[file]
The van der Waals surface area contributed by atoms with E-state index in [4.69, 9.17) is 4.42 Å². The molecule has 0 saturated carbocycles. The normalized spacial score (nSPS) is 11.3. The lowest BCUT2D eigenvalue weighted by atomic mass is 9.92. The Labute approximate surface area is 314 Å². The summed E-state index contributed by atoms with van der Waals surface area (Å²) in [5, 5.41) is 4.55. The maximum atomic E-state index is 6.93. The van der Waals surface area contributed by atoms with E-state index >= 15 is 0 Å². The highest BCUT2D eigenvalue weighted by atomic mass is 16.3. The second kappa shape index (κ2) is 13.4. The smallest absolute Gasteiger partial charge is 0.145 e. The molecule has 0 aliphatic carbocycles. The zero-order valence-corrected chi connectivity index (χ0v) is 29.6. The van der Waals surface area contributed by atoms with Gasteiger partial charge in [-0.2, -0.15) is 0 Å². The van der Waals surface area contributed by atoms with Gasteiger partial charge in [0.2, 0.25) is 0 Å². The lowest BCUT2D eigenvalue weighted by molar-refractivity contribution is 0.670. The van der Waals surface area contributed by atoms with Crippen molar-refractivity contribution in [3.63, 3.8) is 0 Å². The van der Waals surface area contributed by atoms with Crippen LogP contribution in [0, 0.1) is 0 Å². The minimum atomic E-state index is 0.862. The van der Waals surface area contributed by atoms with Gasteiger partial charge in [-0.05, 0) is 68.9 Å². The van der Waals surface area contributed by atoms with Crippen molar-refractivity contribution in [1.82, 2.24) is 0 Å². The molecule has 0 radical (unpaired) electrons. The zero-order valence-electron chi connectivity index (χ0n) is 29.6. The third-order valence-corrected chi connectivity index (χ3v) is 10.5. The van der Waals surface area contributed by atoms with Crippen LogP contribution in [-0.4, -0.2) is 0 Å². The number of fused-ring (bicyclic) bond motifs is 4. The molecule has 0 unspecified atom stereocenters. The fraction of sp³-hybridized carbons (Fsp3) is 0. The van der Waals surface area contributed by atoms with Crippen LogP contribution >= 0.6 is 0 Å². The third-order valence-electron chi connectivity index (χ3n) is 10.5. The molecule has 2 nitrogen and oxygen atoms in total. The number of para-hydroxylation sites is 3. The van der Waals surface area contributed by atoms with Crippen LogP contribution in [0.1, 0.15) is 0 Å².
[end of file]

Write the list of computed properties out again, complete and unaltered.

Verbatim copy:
The van der Waals surface area contributed by atoms with E-state index in [4.69, 9.17) is 4.42 Å². The molecule has 0 saturated carbocycles. The normalized spacial score (nSPS) is 11.3. The lowest BCUT2D eigenvalue weighted by atomic mass is 9.92. The Labute approximate surface area is 314 Å². The summed E-state index contributed by atoms with van der Waals surface area (Å²) in [5, 5.41) is 4.55. The maximum atomic E-state index is 6.93. The van der Waals surface area contributed by atoms with E-state index >= 15 is 0 Å². The highest BCUT2D eigenvalue weighted by atomic mass is 16.3. The second kappa shape index (κ2) is 13.4. The smallest absolute Gasteiger partial charge is 0.145 e. The molecule has 0 aliphatic carbocycles. The zero-order valence-corrected chi connectivity index (χ0v) is 29.6. The van der Waals surface area contributed by atoms with Gasteiger partial charge in [-0.2, -0.15) is 0 Å². The van der Waals surface area contributed by atoms with Gasteiger partial charge in [0.2, 0.25) is 0 Å². The lowest BCUT2D eigenvalue weighted by molar-refractivity contribution is 0.670. The van der Waals surface area contributed by atoms with Crippen molar-refractivity contribution in [3.63, 3.8) is 0 Å². The van der Waals surface area contributed by atoms with Crippen LogP contribution in [0, 0.1) is 0 Å². The minimum atomic E-state index is 0.862. The van der Waals surface area contributed by atoms with Gasteiger partial charge in [-0.05, 0) is 68.9 Å². The van der Waals surface area contributed by atoms with Crippen molar-refractivity contribution in [1.82, 2.24) is 0 Å². The molecule has 0 radical (unpaired) electrons. The zero-order valence-electron chi connectivity index (χ0n) is 29.6. The third-order valence-corrected chi connectivity index (χ3v) is 10.5. The van der Waals surface area contributed by atoms with Crippen LogP contribution in [-0.4, -0.2) is 0 Å². The number of fused-ring (bicyclic) bond motifs is 4. The molecule has 0 unspecified atom stereocenters. The fraction of sp³-hybridized carbons (Fsp3) is 0. The van der Waals surface area contributed by atoms with Crippen LogP contribution >= 0.6 is 0 Å². The third-order valence-electron chi connectivity index (χ3n) is 10.5. The molecule has 2 nitrogen and oxygen atoms in total. The number of para-hydroxylation sites is 3. The van der Waals surface area contributed by atoms with Crippen LogP contribution in [0.1, 0.15) is 0 Å².